Transfer out of the 2017 scheme
59. Those of you who were under 51 ¼ on 1 April 2012 were compulsorily moved into the 2015 scheme on 1 April 2015. Those of you who were between 51 ¼ and 55 on 1 April 2012 were entitled to tapering relief and were told early in 2015 the date on which that tapering relief ends and transfer takes place.
60. On the date on which you leave the 2017 scheme your QPDs will be crystallized. When you reach your eventual retirement date your QPDs will be converted to RPS and you will be entitled to pension benefits under the 2017 scheme using the AAS at the date of your retirement. All this is of course subject to the eventual outcome of the McCloud appeal. There is no obvious solution to the problem for those whose tapering relief ends before then.
61. This only affects those who hold or have held more than one part time fee paid office. At a very late stage in the consultation process the MoJ accepted that a PTFPJ might wish to retire from one part time fee paid office, Office A, and start drawing a pension for service in office A, while remaining in service in one or more other offices, Office B, C and D etc. The original proposal was that a judge would have to wait until final retirement from all part time fee paid judicial offices before drawing any pension for any of them.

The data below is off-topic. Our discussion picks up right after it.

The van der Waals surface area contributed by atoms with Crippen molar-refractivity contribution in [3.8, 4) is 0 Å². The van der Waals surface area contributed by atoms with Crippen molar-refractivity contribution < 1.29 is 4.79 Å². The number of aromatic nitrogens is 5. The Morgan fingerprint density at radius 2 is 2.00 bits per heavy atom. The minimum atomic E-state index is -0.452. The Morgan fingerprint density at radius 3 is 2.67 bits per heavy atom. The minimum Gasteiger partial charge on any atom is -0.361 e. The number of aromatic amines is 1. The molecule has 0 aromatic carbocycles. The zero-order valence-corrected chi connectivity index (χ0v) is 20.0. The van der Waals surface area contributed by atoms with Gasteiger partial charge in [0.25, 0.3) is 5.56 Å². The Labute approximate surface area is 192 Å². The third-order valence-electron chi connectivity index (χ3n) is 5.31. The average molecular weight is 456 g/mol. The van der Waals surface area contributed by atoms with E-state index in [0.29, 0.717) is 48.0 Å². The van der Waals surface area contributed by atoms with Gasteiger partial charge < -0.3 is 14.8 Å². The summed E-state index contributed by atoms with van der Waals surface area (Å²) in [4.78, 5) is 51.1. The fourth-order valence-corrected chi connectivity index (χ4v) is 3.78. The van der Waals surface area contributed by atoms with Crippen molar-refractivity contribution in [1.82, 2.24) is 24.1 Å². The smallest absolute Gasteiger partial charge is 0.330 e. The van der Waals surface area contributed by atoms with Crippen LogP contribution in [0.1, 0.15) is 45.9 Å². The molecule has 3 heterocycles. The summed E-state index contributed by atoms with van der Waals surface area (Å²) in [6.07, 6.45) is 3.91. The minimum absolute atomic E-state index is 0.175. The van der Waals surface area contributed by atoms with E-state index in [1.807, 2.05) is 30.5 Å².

62. The Regulations now allow a PTFPJ an option which may have significant benefits to those who wish to wind down their judicial career. and also to those who have moved from office A at one salary level to office B at a higher salary level office. The MoJ response to the final consultation exercise sets out a number of examples in the section headed Retirement Benefits which can be found here.
63. PTFPJs who have held consecutive fee paid offices at different salary levels may now benefit from opting to defer taking the pension for the lower paid office A until retirement from the higher paid office B. Individuals will have to balance the advantage of receiving a higher pension for office A based on the AAS for office B at that later date against the disadvantage of not receiving any pension benefits from office A in the period between becoming entitled to those benefits and ultimate retirement from office B. Otherwise opting to defer is only likely to be beneficial if there is a significant pay increase between the two retirement dates.
64. Some of you will have received information from me earlier to the effect that holders of overlapping offices at different salary levels could benefit significantly from staging their retirements so that they retired from the lower paid office before the higher paid office. The MoJ have now corrected their previous advice to me. This benefit will only apply where a PTFPJ moves from a lower paid to a higher paid office so that the offices are held consecutively. This now mirrors the position under the 1993 Act scheme.
Additional Voluntary Contributions (‘AVCs’)
65. The provisions covering AVCs can be found in Part 12 of the 2017 Regulations. Because individual circumstances are infinitely variable it would be fruitless to try and offer any detailed explanation of any of the schemes. What follows is a simply the barest outline and anyone who wishes to explore this further should look at the two consultation papers issued by the MoJ and the scheme guide which has just been issued by the MoJ and/or take independent professional advice.
66. There are three separate schemes which may be available to those who wish to obtain extra pension benefits either for themselves or their dependents. These are
a. the JAVCS scheme
b. the JAYS scheme
c. The JASAPS scheme